AFI Movie Club Tribute to Sidney Poitier: NO WAY OUT – American Film Institute


AFI Movie Club Tribute to Sidney Poitier: NO WAY OUT

NO WAY OUT, a 50s film noir, marks the feature film debut of AFI Life Achievement Award honoree and AFI Board of Trustees emeritus Sidney Poitier.

Richard Widmark to Sidney Poitier: “A Man We All Admire”


DID YOU KNOW? NO WAY OUT marked the feature film debut for both AFI Life Achievement Award honoree Sidney Poitier and Ossie Davis. It was also the first of many films that Davis performed in with his wife, Ruby Dee.

DID YOU KNOW? Screen rights to the original story of NO WAY OUT by Lesser Samuels were purchased by the Twentieth Century-Fox Film Corporation in January 1949 and included a 10-week contract for Samuels to write the screenplay. Other major studios bid for the literary source – including Paramount, Universal, Warner Bros. and Columbia.

DID YOU KNOW? Writer Lesser Samuels told The New York Times that he originally wanted to write about “the cancerous results of hatred” but did not intend to focus on an African American doctor until he learned about the fiancé of his colleague’s daughter, who faced discrimination as a Black physician.

DID YOU KNOW? Fox production head Darryl F. Zanuck stated that the mission of the film was to “conscientiously avoid propaganda, but at the same time the final result of our efforts should be a picture which is actually powerful propaganda against intolerance.” However, he worried that the picture might provoke violence and predicted it would be banned in certain regions of the country.

DID YOU KNOW? NO WAY OUT was considered to be one of the first cinematic attempts to show Black culture as part of everyday American life, as opposed to representing Black characters only within the African American community.

DID YOU KNOW? In 1950, NO WAY OUT was condemned by the National League of Decency, and Chicago law enforcement banned the film from exhibition in fear that it would cause racial unrest. The NAACP objected, calling the movie “the most forthright and courageous picturization of the evil of race prejudice that has yet been made.” The ban was lifted after roughly four minutes of footage were excised, particularly scenes of people preparing for a riot and the subsequent victory for African Americans. The edited version was shown in other states including Maryland, Ohio, Pennsylvania and Virginia. At that time, Fox made no attempt to distribute the film in the South.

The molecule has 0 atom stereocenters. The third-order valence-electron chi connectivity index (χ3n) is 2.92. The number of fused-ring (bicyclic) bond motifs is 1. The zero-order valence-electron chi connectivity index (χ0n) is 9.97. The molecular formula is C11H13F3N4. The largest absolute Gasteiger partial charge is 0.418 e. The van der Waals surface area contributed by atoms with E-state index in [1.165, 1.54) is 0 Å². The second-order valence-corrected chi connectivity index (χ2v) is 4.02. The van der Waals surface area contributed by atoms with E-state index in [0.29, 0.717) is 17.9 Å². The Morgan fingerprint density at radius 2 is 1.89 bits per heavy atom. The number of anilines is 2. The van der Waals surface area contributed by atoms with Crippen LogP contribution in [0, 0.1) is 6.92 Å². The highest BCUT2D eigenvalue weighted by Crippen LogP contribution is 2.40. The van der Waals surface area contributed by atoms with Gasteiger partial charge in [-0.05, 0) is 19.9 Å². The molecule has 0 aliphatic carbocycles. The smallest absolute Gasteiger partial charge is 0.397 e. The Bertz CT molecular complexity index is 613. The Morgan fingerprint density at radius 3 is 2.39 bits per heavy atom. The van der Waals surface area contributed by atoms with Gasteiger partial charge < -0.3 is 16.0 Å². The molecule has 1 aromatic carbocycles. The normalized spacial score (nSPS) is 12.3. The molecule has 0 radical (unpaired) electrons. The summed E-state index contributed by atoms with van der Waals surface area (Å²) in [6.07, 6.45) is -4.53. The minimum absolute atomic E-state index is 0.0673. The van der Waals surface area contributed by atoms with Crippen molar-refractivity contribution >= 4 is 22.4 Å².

DID YOU KNOW? NO WAY OUT was nominated for an Academy Award® for Best Writing (Story and Screenplay) for Joseph L. Mankiewicz. That same year, Mankiewicz also won two Academy Awards®, for writing and directing ALL ABOUT EVE.

Learn more at the AFI Catalog.

Click Here to Find Out How to Watch NO WAY OUT Now

NO WAY OUT – Reelgood


The movie doesn’t end at the credits: Discussion Questions

Join the conversation on Twitter and Instagram now using #AFIMovieClub. Or post your responses in the comment section below.

  • NO WAY OUT was controversial for its depiction of racial unrest and its abundant use of offensive racial epithets. Do you agree with the decision to edit and censor this picture at the time of its release? Given the profound impact movies have in shaping culture, do you think that there should be limits on what is represented on screen? Who should make these decisions?
  • In NO WAY OUT, Dr. Luther Brooks – the first and only African American doctor at his hospital – makes a diagnosis that costs a man’s life, and this incident leaves Brooks struggling to prove his integrity in the wake of a race riot. How does this vision of American life compare with the struggles people of color face today, as the country fights institutional discrimination with Black Lives Matter? How far have we come as a nation, and what has not changed?
  • Describe a scene that you remember best from NO WAY OUT and consider its impact on you. What makes it so memorable? Think about the lighting, camera work and production design as well as the dialogue. How do the filmmakers use various techniques to evoke emotional responses?
  • While Dr. Dan Wharton is the mentor and supporter of Dr. Luther Brooks, he fails to secure the autopsy that will clear Brooks’ name and then disappears from the story when Brooks finally turns himself over to the police. What does this say about the role of white liberals in the fight against racial discrimination? Why must Brooks sacrifice himself in order to safeguard his innocence? How does the moral complexity of the characters in NO WAY OUT impact the story?
  • At the end of the movie, Dr. Luther Brooks tends to the wounds of Ray, a man who intended to kill him, saying that he “can’t kill a man just ‘cause he hates me.” What did you think of this resolution to the story?
  • How would you rate NO WAY OUT?


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